Motoring: Road Test / Just a little injection does a world of good: Volkswagen's Golf TDI is a diesel to please environmentalists, it ekes out the fuel, but is fast and fun to drive, thanks to a little squirt, says John Simister

I have driven the engine of the future, and it works. All right, that is over-hyping things very slightly: the engine rattles a bit and its sound will not bring tears of joy to a Ferrari fancier. But the car it powers will keep up with a GTi on all but the fastest roads, and use just two-thirds of the fuel in the process.

This car, which can do 112mph, can sprint from a standstill to 60mph in 11.2 seconds, bound up a steepish hill in fifth gear and still return at least 44mpg, is Volkswagen's latest Golf - the TDI. It is a 'green' diesel that will please environmentalists, yet is genuinely fun to drive.

TDI stands for Turbo Direct Injection. The turbo bit you probably know about; it is an exhaust- driven compressor which forces extra air into the engine, so it can mix with more fuel and deliver extra power. Lots of diesel engines are turbocharged. But not many have direct injection, in which the diesel fuel is squirted straight into the top of the cylinders instead of into a pre-chamber joined to the cylinder by a narrow channel.

To the non-expert, direct injection might sound a much more obvious way of getting fuel in than a complicated system of pre- chambers and channels. But no: all other things being equal, a direct-injection engine is noisier, rougher and smokier because the burning of the fuel is more difficult to control. Just look at (or listen to) a diesel Montego or Ford Transit for proof.

These snags mean that, despite a direct-injection motor's better fuel economy, indirectly injected units are much more popular. Introduce some electronics, though, and

the picture changes. Volkswagen's Golf TDI has a 'drive-by-wire' accelerator, whereby your right foot is connected to a computer which ensures that exactly the right amount of diesel oil is delivered to the engine to satisfy its needs. This stops most of the exhaust smoke that normally results from overfuelling under hard acceleration, and a catalyst cleans up the rest.

The Golf's other trick is two- stage fuel injectors, which let the fuel in gradually instead of all in one go. This means there is less of a bang when the fuel ignites, so the engine is smoother. The electronics and the gentle injectors have been found in expensive, upmarket diesel motors before, and indeed the Audi 80 TDI has used a less muscular version of this Golf's engine for the past couple of years. But it is the first time an engine such as this has appeared in a mainstream family hatchback.

You know there is something different as soon as you start the engine. It goes straight away, even from cold, without making you wait for the glow-plugs to warm up. Then, when you drive off, you will hear the turbocharger's siren- like whistling more loudly than in most turbodiesel engines, as the power floods in. The most remarkable part, though, is the crisp, near-instant way the engine responds to the accelerator. Rival diesels from Peugeot and Citroen, the best available until now, more-or-less match the Golf for outright pace. But they feel much softer underfoot, unable to compete with the Golf's solid thrust from low speeds.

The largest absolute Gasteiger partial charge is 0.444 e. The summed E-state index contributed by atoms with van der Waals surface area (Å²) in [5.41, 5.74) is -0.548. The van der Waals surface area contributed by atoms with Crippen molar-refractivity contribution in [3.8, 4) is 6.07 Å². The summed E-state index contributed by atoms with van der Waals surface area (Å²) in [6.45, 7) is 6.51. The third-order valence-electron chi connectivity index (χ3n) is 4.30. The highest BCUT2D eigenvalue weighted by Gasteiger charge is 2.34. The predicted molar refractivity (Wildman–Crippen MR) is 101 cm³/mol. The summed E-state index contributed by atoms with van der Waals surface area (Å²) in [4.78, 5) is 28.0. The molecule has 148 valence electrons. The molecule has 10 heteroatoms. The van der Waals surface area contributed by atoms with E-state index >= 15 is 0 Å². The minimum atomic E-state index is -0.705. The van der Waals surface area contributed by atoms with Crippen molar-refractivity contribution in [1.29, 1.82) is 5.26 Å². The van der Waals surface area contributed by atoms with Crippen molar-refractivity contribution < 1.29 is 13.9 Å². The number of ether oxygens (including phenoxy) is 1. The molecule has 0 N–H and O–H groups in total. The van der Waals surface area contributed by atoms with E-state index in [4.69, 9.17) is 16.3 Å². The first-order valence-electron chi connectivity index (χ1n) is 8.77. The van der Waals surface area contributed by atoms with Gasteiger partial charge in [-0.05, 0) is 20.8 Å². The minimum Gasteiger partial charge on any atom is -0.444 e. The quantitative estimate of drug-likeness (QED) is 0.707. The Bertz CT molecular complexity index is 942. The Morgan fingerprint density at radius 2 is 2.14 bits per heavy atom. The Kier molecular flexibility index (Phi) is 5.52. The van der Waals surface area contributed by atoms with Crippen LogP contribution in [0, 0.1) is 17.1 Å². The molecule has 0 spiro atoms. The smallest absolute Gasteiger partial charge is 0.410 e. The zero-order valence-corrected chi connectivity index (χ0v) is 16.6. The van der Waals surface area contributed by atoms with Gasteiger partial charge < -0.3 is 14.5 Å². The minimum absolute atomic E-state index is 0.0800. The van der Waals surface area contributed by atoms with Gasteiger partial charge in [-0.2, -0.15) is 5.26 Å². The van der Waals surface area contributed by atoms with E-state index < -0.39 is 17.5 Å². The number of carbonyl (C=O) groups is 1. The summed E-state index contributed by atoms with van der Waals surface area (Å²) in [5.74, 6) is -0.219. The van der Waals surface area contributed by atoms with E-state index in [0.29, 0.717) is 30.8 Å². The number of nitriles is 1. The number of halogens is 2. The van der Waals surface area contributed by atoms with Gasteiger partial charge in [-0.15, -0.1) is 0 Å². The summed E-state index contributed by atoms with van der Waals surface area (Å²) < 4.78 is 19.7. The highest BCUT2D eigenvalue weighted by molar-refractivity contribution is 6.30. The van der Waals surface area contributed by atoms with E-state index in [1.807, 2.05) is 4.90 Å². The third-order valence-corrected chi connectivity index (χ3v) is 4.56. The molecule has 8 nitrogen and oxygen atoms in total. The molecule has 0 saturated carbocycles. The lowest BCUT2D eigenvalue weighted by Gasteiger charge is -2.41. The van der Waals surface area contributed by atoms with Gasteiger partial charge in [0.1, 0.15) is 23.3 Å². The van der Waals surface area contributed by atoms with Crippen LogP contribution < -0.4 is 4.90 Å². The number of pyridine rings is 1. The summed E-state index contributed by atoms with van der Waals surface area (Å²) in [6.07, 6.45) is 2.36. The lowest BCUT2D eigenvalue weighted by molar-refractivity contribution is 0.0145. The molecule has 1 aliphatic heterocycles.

Nor can they compete with the Volkswagen's economy. When I drove the Golf and its Peugeot 306 rival over the same roads, I squeezed 44 miles from a gallon of fuel in the new car, compared with just under 37 miles in the Peugeot. If you want a diesel for economy (the main reason for having one), the Golf does the job better than any other car of its size.

There are, however, three drawbacks. First, the engine is noisier than the Peugeot/Citroen unit, although not unpleasantly so. Second, the Golf TDI is expensive: whether in CL or plusher GL trim, it costs pounds 1,200 more than

the slower, thirstier 75bhp Golf turbodiesel (which continues in production) and a good deal more than rival models from other manufacturers. Third, while the Golf has all the usual Volkswagen virtues of quality, solidity and rational design, its steering is soggy and its suspension bouncy and squashy.

Peugeot's 306 and Citroen's ZX manage to smother bumps while responding crisply to the driver's commands, so the Golf's ineptitude here is puzzling. But if you can live with that, and you want to enjoy peppy performance with eco-friendliness, the Golf TDI is your car.

Alternatively, you can have this engine in the Golf estate, the Golf- based Vento saloon or, soon, in the larger Passat.


Volkswagen Golf TDI GL, pounds 14,149

Engine: 1896cc, four cylinders, direct injection turbodiesel, 90bhp at 4,000rpm. Five-speed gearbox, front-wheel drive. Top speed 112mph, 0-60mph in 11.2 seconds. Fuel consumption: 44- 50mpg.


Citroen ZX Aura Turbo D, pounds 12,065

Virtually matches the Golf for outright pace, though less energetic at low speeds. Economy, however, is merely good. A smooth-riding and well-equipped car which is fun to drive and excellent value. Volcane version is that novel idea, a diesel hot hatchback.

Ford Escort 1.8TD Ghia, pounds 12,495

Again, cheaper than the Golf and as well-equipped, but the turbodiesel-powered Escort is a pointless car. It is noisy, not especially economical and the engine is feeble at low speeds. An old-school diesel.

Peugeot 306 XTDt, pounds 12,580

Same blend of virtues as the ZX, whose smooth, muscular engine it shares, but with better rear seat space, more interesting styling and even more fluid handling. Greater weight blunts performance slightly.

Vauxhall Astra 1.7TD CD, pounds 13,340

Closest rival to the Golf on price (there are cheaper versions), but includes anti-lock brakes and, as with Escort, an airbag. Japanese-built engine is reasonably smooth and willing, but cannot match Golf for energy and economy.

(Photograph omitted)

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